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Wednesday
Jun082011

More Democrats Urge Weiner to Resign; Watchdog Sees Double Standard

Official White House Photo by Pete Souza(WASHINGTON) -- A growing number of Democrats are joining several high-profile Republicans in calling for Rep. Anthony Weiner of New York to resign following his admission of risqué online exchanges and lying about them.

Pennsylvania Rep. Allyson Schwartz, a top Democratic Congressional Campaign Committee official, called Weiner's behavior "offensive" and said that he should resign.

"Having the respect of your constituents is fundamental for a member of Congress," she said in an interview with Politico.

Schwartz joins a handful of other sitting Democrats, including Arkansas Sen. Mark Pryor, as well as former DNC chairman Tim Kaine in calling for Weiner to step down.

Top Republicans, including RNC chairman Reince Preibus and House Majority Leader Eric Cantor, have also said Weiner should go.

But some observers say the message to Weiner is hypocritical and politically motivated, given both public opinion polling showing that a majority of New Yorkers think Weiner should stay and the fact that Weiner has not been accused of breaking the law or convicted of violating any House rules.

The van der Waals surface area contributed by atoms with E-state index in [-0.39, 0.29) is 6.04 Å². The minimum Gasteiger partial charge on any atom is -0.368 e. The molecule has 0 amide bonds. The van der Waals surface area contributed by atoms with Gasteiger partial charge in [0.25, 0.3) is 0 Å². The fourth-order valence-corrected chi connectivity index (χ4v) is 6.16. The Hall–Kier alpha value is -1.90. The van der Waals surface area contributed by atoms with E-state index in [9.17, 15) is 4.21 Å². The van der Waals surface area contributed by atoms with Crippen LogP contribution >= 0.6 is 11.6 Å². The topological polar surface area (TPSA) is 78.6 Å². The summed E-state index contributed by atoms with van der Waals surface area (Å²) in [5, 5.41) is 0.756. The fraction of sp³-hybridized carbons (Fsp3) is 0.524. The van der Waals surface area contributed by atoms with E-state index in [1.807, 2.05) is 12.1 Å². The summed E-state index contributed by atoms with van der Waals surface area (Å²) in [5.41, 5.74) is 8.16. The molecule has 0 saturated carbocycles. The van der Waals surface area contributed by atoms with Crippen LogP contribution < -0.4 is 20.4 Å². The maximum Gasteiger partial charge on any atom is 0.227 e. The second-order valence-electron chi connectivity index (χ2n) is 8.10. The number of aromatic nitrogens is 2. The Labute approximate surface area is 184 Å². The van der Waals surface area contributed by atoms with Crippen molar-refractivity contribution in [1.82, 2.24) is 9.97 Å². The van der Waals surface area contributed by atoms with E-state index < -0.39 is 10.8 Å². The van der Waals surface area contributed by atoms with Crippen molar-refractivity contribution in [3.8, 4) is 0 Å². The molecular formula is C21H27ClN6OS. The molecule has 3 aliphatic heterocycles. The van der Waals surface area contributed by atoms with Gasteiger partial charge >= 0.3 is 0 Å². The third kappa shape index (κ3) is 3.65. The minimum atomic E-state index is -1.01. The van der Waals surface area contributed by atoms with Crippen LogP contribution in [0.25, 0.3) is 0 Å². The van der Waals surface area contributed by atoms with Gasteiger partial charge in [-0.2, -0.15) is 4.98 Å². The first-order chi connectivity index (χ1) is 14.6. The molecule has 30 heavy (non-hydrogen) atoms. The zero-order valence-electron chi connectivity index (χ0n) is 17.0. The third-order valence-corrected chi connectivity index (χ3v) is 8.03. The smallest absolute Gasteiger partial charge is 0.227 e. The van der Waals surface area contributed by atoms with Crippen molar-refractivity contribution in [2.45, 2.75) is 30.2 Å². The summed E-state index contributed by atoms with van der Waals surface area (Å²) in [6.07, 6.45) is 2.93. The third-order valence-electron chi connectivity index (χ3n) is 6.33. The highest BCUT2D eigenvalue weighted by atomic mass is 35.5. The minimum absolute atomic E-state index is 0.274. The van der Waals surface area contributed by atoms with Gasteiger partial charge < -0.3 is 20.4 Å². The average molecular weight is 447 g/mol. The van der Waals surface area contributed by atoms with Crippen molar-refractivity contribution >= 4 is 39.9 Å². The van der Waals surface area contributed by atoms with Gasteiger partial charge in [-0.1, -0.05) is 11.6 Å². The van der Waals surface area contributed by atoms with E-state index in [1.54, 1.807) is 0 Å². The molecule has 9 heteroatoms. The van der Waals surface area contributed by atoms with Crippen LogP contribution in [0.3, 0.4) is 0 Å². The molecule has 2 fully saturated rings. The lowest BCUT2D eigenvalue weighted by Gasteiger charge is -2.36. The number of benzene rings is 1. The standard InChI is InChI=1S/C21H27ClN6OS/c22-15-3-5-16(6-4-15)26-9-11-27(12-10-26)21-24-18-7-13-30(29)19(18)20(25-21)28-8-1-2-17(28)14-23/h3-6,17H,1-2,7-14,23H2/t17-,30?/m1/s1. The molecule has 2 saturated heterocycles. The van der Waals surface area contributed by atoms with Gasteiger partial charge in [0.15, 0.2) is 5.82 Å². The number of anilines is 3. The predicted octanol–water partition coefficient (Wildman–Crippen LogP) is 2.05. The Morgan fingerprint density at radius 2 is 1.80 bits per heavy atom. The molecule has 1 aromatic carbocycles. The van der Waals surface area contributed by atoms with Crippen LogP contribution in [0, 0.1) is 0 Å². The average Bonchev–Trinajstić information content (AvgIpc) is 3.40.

"This is a massive overreaction and I don't understand it," said Melanie Sloan, executive director of Citizens for Responsibility and Ethics in Washington.

Sloan pointed to the recent ethics case of another New York congressman, Charles Rangel, as an example of the double standard being pushed by some Democrats for Weiner.

The House Ethics Committee found Rangel -- the former chairman of the powerful Ways and Means Committee, which writes the nation's tax laws -- guilty of improper fundraising, inappropriate possession of multiple rent-controlled apartments and failure to pay taxes on a vacation home, among other charges.

"There were very few calls on Rangel to resign and he was censured of serious misconduct involving his office -- really serious things that had potential for criminal charges," Sloan said. "We don't have anything remotely like that in the Weiner case."

Sloan explained that the mounting pressure on Weiner may stem in part from the early precedent set by House Speaker John Boehner when, at the first sign of sexual misconduct, he urged Reps. Mark Souder, R-Ind.,  and Chris Lee, R-N.Y., to resign, even though their behavior didn't appear to involve any abuse of their office.

As for Weiner's bald lies to his family, constituents and the general public in media appearances last week about the lewd photo that appeared on Twitter, Sloan said it was disconcerting and tarnished his credibility but not the worst Washington has seen.

Copyright 2011 ABC News Radio







ABC News Radio